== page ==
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Spotlight On: The Importance of Water

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Welcome to the first instalment of our “Spotlight On:” Blog Series. In this blog series, we will be delving deeper into certain topics relating to the whole coffee-making process (from picking the beans, to pouring the perfect cup), providing you with easy-to-understand information that isn’t filled with complicated, technical language.

In last week’s blog (read it here), we briefly mentioned the importance of using top quality water when making coffee, and we will be going into more detail about the importance of water in this blog.

 

Why is water so important in coffee making?

When a cup of coffee tastes acidic, flat, bitter or even vinegary, it can be easy to assume it’s due to the coffee beans, but in fact, most of your cup of coffee is made up of water. So it seems obvious that the quality of the water will affect the quality of your coffee. However, this is often overlooked or simply forgotten about.

Water is more than just a mix of hydrogen and oxygen. There are a number of minerals, organic substances, microbes and even chemicals that are found in it, and all of these can affect the taste of your coffee.

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What is hard water, and how does it affect my coffee?

Depending on where you live, your tap water will either be “hard water”, “soft water” or somewhere in between. In short, hard water is water that has high mineral content. Around 60% of the UK is classed as having hard or very hard water, and the South and East of England has the hardest water. Hard water can be problematic. As well as the taste of the coffee being altered, it can also lead to a limescale build up in your coffee machine. Minerals are important in high quality water, but too high a concentration can have a negative impact. The TopBrewer uses water filtered by a Brita Filter, to ensure the best quality water for each cup.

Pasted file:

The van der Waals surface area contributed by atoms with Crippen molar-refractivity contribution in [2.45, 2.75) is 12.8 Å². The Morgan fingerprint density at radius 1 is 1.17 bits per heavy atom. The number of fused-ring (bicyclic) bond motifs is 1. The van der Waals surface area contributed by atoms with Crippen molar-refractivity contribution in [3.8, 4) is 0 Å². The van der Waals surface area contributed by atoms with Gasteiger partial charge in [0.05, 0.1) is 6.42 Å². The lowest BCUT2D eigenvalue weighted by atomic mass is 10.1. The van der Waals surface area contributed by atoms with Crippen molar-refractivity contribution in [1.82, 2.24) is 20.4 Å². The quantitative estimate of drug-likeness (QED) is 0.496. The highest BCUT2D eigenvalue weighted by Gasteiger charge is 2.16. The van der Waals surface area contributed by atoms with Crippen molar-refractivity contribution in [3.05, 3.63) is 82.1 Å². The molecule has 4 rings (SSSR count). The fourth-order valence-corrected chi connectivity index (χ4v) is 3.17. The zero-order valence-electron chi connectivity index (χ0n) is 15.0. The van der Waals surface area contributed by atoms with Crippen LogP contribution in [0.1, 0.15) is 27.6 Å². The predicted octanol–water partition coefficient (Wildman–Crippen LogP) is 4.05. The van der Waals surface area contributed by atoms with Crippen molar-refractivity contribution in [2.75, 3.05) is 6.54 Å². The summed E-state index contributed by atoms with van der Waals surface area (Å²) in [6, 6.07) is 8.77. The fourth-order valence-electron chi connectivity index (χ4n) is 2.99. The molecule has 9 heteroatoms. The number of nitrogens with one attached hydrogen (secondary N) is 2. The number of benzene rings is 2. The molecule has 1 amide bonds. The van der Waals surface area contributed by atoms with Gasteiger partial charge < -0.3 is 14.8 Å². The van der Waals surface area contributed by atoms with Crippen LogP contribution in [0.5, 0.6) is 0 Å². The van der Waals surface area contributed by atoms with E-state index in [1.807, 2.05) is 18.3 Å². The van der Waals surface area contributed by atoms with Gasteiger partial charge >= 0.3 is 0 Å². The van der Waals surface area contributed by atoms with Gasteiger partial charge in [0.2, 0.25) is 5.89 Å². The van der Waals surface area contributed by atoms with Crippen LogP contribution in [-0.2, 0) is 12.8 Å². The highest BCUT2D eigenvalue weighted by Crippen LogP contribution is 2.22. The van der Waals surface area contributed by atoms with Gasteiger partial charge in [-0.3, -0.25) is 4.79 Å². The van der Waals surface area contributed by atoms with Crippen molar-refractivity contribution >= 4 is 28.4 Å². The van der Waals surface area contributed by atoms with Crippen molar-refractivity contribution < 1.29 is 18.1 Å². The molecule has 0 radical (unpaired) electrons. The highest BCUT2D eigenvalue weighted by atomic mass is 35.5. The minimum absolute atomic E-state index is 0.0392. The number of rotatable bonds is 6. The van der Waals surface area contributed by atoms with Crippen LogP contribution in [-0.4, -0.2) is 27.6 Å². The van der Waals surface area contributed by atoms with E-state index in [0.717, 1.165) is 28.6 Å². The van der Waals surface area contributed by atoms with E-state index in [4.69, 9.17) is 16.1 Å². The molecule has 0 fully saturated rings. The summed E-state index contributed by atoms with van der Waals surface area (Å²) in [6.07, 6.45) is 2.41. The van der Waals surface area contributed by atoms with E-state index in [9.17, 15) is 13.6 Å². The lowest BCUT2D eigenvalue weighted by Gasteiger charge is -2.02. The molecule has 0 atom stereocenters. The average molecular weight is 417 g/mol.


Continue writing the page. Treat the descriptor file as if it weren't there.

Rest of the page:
Do I need fresh water?

Yes! Fresh water is essential in making a great cup of coffee, however, most conventional coffee machines use a water boiler to make coffee. Water that is left in a boiler for hours or days (or even weeks, in some cases) loses vital minerals and the end result is sub-par water that leads to a sub-par cup of coffee. Water used in coffee-making should be fresh, and water that has been heated and cooled numerous times will have lost vital minerals and oxygen, which in turn can make the coffee taste bitter and flat.

 

How hot should my water be?

Another common misconception is that boiling water straight from the kettle should be used to make a cup of coffee, but this is untrue. Boiling water will have a detrimental effect on the coffee, and can lead to it tasting burnt and bitter. The water should be hot, but not boiling.

The TopBrewer flash heats filtered water for each drink. By heating fresh water to brewing temperature for every cup, we allow the water to stay cold until brewing, ensuring a higher concentration of water, a better extraction, and a better cup of coffee.

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The next time you go to make your coffee, step away from the tap water and try filtered water instead. The difference in the taste might be a pleasant surprise…

Top Tip: Don’t use water in your coffee that you wouldn’t be willing to drink by itself!

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For more information about the TopBrewer, click here

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